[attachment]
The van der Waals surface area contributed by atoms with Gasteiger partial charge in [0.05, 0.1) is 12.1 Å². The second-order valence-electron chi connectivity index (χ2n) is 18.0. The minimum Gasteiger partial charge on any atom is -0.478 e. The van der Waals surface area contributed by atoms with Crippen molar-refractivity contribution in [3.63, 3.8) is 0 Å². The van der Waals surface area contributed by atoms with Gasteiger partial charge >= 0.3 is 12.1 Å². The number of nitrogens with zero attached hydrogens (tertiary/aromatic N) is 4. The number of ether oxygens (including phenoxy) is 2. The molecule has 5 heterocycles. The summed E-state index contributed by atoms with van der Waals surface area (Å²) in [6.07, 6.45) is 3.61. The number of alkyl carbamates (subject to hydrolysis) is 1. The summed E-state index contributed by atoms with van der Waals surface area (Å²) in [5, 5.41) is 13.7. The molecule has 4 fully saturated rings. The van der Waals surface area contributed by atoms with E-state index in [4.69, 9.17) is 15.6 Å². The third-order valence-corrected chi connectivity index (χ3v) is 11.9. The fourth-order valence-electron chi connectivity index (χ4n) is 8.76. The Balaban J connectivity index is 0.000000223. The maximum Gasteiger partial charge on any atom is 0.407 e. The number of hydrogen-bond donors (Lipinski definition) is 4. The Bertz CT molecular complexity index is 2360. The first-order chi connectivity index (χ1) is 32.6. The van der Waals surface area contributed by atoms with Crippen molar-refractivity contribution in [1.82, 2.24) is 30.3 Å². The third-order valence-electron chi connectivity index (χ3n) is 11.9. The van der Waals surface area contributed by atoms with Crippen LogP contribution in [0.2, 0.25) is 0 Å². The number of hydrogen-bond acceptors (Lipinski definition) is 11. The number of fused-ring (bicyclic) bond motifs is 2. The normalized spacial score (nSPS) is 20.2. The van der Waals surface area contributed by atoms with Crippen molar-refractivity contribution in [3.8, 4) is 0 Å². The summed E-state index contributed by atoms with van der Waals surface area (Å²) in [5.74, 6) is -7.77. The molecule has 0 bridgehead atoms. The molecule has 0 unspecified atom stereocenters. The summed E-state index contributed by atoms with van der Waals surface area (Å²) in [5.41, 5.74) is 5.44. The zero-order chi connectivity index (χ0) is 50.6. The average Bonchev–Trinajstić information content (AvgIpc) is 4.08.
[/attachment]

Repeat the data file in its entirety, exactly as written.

The van der Waals surface area contributed by atoms with Gasteiger partial charge in [0.05, 0.1) is 12.1 Å². The second-order valence-electron chi connectivity index (χ2n) is 18.0. The minimum Gasteiger partial charge on any atom is -0.478 e. The van der Waals surface area contributed by atoms with Crippen molar-refractivity contribution in [3.63, 3.8) is 0 Å². The van der Waals surface area contributed by atoms with Gasteiger partial charge >= 0.3 is 12.1 Å². The number of nitrogens with zero attached hydrogens (tertiary/aromatic N) is 4. The number of ether oxygens (including phenoxy) is 2. The molecule has 5 heterocycles. The summed E-state index contributed by atoms with van der Waals surface area (Å²) in [6.07, 6.45) is 3.61. The number of alkyl carbamates (subject to hydrolysis) is 1. The summed E-state index contributed by atoms with van der Waals surface area (Å²) in [5, 5.41) is 13.7. The molecule has 4 fully saturated rings. The van der Waals surface area contributed by atoms with E-state index in [4.69, 9.17) is 15.6 Å². The third-order valence-corrected chi connectivity index (χ3v) is 11.9. The fourth-order valence-electron chi connectivity index (χ4n) is 8.76. The Balaban J connectivity index is 0.000000223. The maximum Gasteiger partial charge on any atom is 0.407 e. The number of hydrogen-bond donors (Lipinski definition) is 4. The Bertz CT molecular complexity index is 2360. The first-order chi connectivity index (χ1) is 32.6. The van der Waals surface area contributed by atoms with Crippen molar-refractivity contribution in [1.82, 2.24) is 30.3 Å². The third-order valence-electron chi connectivity index (χ3n) is 11.9. The van der Waals surface area contributed by atoms with Crippen LogP contribution in [0.2, 0.25) is 0 Å². The number of hydrogen-bond acceptors (Lipinski definition) is 11. The number of fused-ring (bicyclic) bond motifs is 2. The normalized spacial score (nSPS) is 20.2. The van der Waals surface area contributed by atoms with Crippen molar-refractivity contribution in [3.8, 4) is 0 Å². The summed E-state index contributed by atoms with van der Waals surface area (Å²) in [5.74, 6) is -7.77. The molecule has 0 bridgehead atoms. The molecule has 0 unspecified atom stereocenters. The summed E-state index contributed by atoms with van der Waals surface area (Å²) in [5.41, 5.74) is 5.44. The zero-order chi connectivity index (χ0) is 50.6. The average Bonchev–Trinajstić information content (AvgIpc) is 4.08.